Fabio’s Grandmother’s Meatballs (Le Polpette della Nonna di Fabio)

I had invited some Italian friends from Amsterdam for dinner. I thought it would be nice to cook something for them that their grandmother used to cook for them, something that they had fond memories of. My friend Fabio said his grandmother always made meatballs that were outstanding with a bit of lemon. This post is the result of my attempt to make Fabio’s grandmother’s meatballs, without having the actual recipe. Fabio liked them a lot and he was taking lots of pictures. When we were pestering him about taking so many pictures, he said he was going to send them to his grandmother. For the next attempt, we should probably just ask her for the recipe… Whether or not they were close to her original, they were great anyway. Here’s what I did…


For 4-6 servings

600 grams (1.3 lbs) ground veal

grated zest and juice of 1 untreated lemon

2 eggs

2 Tbsp chopped fresh flatleaf parsley

2 cloves garlic

4 Tbsp fresh breadcrumbs

2 Tbsp freshly grated parmigiano reggiano

salt to taste

flour for dusting the meatballs

60 ml (1/4 cup) dry white wine

olive oil


Remember to zest the lemon before juicing it.

Put the ground veal, eggs, parsley, breadcrumbs, parmigiano, grated zest, and salt into a bowl.

Mix well with your hands.

Take a bit of the mixture and fry it to taste for salt. Add more salt if needed.

Make meatballs with your hands, about 4-5 cm (1 1/2 – 2 inches) and dust them with flour.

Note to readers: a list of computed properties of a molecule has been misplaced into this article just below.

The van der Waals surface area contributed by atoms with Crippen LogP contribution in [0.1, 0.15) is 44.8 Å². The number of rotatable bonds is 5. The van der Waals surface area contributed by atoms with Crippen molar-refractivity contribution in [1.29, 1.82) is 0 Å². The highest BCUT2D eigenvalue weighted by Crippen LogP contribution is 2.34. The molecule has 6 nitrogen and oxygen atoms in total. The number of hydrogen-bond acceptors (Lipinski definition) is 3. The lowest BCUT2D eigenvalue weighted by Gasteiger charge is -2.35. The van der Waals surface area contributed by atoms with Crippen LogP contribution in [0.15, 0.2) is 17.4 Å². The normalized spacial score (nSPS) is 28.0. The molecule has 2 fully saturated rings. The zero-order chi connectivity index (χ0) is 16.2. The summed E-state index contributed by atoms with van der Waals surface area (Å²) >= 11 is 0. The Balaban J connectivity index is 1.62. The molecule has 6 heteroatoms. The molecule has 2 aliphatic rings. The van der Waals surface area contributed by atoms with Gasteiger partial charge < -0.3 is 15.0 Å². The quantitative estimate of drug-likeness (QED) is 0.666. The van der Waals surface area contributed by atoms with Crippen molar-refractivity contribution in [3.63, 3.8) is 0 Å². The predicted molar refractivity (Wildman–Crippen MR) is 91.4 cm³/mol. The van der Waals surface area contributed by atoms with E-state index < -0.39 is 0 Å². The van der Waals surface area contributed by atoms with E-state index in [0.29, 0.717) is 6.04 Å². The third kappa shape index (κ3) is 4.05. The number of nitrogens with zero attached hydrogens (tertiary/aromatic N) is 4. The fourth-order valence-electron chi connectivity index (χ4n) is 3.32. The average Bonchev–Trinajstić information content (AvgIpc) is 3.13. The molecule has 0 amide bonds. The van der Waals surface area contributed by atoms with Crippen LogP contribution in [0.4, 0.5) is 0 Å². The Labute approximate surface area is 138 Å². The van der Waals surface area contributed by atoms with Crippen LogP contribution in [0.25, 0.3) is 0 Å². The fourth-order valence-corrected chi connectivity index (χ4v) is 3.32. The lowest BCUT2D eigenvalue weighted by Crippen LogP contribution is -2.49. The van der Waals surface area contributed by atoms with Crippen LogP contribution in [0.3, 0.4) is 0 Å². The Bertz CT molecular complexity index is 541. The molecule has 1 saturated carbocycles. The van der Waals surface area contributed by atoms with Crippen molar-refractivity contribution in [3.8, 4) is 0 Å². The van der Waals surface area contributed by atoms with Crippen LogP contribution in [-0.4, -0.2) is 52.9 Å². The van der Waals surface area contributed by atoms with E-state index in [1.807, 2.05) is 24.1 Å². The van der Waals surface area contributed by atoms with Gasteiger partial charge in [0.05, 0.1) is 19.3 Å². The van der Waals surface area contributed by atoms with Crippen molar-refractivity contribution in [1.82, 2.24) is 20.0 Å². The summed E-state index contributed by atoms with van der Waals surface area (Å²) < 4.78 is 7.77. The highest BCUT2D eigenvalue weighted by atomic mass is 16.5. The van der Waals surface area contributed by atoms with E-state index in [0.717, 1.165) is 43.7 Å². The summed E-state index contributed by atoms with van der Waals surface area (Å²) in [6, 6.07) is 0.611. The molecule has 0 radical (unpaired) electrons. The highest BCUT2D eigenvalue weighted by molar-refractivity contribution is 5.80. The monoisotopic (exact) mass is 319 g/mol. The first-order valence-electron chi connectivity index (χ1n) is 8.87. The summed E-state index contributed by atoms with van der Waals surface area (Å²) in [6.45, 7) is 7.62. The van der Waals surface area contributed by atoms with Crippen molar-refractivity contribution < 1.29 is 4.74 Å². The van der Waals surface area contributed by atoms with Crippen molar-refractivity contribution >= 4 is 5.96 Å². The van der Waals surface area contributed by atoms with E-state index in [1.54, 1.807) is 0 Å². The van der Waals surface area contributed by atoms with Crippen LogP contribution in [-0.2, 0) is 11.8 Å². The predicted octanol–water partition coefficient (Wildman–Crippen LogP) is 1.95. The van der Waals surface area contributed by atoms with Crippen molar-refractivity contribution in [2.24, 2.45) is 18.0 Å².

Heat olive oil in a non-stick frying pan and add the garlic cloves.

Add the meatballs.

Brown them on all sides over high heat, about 4 minutes.

As soon as they are browned, add the wine.

Add the lemon juice as well.

Cook over medium heat until the liquid has evaporated and the meatballs are cooked through, about 5 minutes.

Serve them hot with a green salad and/or grilled vegetables.

Wine pairing

The white meat and lemon juice ask for a full-bodied dry Italian white wine. We liked it with a 2009 Greco di Tufo from Pietracupa.

19 thoughts on “Fabio’s Grandmother’s Meatballs (Le Polpette della Nonna di Fabio)

  1. Very nicely done and I like the presentation as well. I was thinking that a combo of beef and pork in one ratio or another would do nicely for those who can’t get veal (eg: me) … and I think I might try just a tiny touch of sage to complement the lemon ๐Ÿ™‚


      1. In fact thats what Swedish meatballs are made of, though the ration is more like 2:1 beef to pork. My swedish partner insisted i work out how to cook them so she could feel at home :).

        The recipe I;ve used for the swedisdh type soaks the breadcumbs in milk, which seems to give a very light flavour. They also use a lot of Dijon mustard rather than the parmesan and lemon. Otherwise quire similar.


  2. I’ve never seen lemon as an ingredient in meatballs, but I’m thinking it really adds something that probably isn’t easily discerned in the final result. I enjoy serving something with a little added surprise; a different taste note. I do hope at some point you get that recipe. It would be so fun to know how close you got. The taking photographs for his grandmother made me laugh. Not sure that one meatball looks terribly different from another. ๐Ÿ™‚


  3. These sound delicious, Stefan, and would fit well into my family’s recipe index. Whether these meatballs closely approximate the recipe of Fabio’s Nonna, you really cannot lose. If they do match her recipe, fantastic. If they do not, you’ll end up with 2 great meatball recipes. A win-win if ever there was one.


    1. Thanks John. I should also try to make a Bartolini version, even though there isn’t really a family recipe I think I can extrapolate from other recipes of yours ๐Ÿ™‚


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